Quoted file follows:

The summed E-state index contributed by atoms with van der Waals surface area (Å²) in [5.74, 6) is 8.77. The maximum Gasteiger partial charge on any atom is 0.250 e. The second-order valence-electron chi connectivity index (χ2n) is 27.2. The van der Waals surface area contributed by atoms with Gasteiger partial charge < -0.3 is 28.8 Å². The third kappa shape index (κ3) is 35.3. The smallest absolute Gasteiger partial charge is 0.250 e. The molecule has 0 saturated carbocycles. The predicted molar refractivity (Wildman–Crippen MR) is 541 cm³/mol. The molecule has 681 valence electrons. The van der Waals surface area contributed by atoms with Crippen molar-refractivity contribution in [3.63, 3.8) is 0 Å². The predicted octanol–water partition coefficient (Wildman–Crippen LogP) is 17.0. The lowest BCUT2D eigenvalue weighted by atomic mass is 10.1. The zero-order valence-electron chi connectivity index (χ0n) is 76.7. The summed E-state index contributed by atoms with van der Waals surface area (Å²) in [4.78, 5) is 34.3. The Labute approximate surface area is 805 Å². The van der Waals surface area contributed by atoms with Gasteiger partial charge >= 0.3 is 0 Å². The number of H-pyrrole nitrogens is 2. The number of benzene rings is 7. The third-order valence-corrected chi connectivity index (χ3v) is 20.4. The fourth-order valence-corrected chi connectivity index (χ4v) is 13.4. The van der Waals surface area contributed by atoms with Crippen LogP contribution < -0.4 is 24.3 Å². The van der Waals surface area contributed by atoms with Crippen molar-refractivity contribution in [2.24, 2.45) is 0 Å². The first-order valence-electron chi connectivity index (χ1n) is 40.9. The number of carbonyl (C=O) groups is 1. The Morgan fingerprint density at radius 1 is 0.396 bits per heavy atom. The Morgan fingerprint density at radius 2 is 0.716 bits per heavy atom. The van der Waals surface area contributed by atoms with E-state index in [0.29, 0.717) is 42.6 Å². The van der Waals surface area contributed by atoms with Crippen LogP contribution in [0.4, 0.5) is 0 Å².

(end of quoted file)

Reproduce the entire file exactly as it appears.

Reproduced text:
The summed E-state index contributed by atoms with van der Waals surface area (Å²) in [5.74, 6) is 8.77. The maximum Gasteiger partial charge on any atom is 0.250 e. The second-order valence-electron chi connectivity index (χ2n) is 27.2. The van der Waals surface area contributed by atoms with Gasteiger partial charge < -0.3 is 28.8 Å². The third kappa shape index (κ3) is 35.3. The smallest absolute Gasteiger partial charge is 0.250 e. The molecule has 0 saturated carbocycles. The predicted molar refractivity (Wildman–Crippen MR) is 541 cm³/mol. The molecule has 681 valence electrons. The van der Waals surface area contributed by atoms with Crippen molar-refractivity contribution in [3.63, 3.8) is 0 Å². The predicted octanol–water partition coefficient (Wildman–Crippen LogP) is 17.0. The lowest BCUT2D eigenvalue weighted by atomic mass is 10.1. The zero-order valence-electron chi connectivity index (χ0n) is 76.7. The summed E-state index contributed by atoms with van der Waals surface area (Å²) in [4.78, 5) is 34.3. The Labute approximate surface area is 805 Å². The van der Waals surface area contributed by atoms with Gasteiger partial charge >= 0.3 is 0 Å². The number of H-pyrrole nitrogens is 2. The number of benzene rings is 7. The third-order valence-corrected chi connectivity index (χ3v) is 20.4. The fourth-order valence-corrected chi connectivity index (χ4v) is 13.4. The van der Waals surface area contributed by atoms with Crippen LogP contribution < -0.4 is 24.3 Å². The van der Waals surface area contributed by atoms with Crippen molar-refractivity contribution in [2.24, 2.45) is 0 Å². The first-order valence-electron chi connectivity index (χ1n) is 40.9. The number of carbonyl (C=O) groups is 1. The Morgan fingerprint density at radius 1 is 0.396 bits per heavy atom. The Morgan fingerprint density at radius 2 is 0.716 bits per heavy atom. The van der Waals surface area contributed by atoms with E-state index in [0.29, 0.717) is 42.6 Å². The van der Waals surface area contributed by atoms with Crippen LogP contribution in [0.4, 0.5) is 0 Å².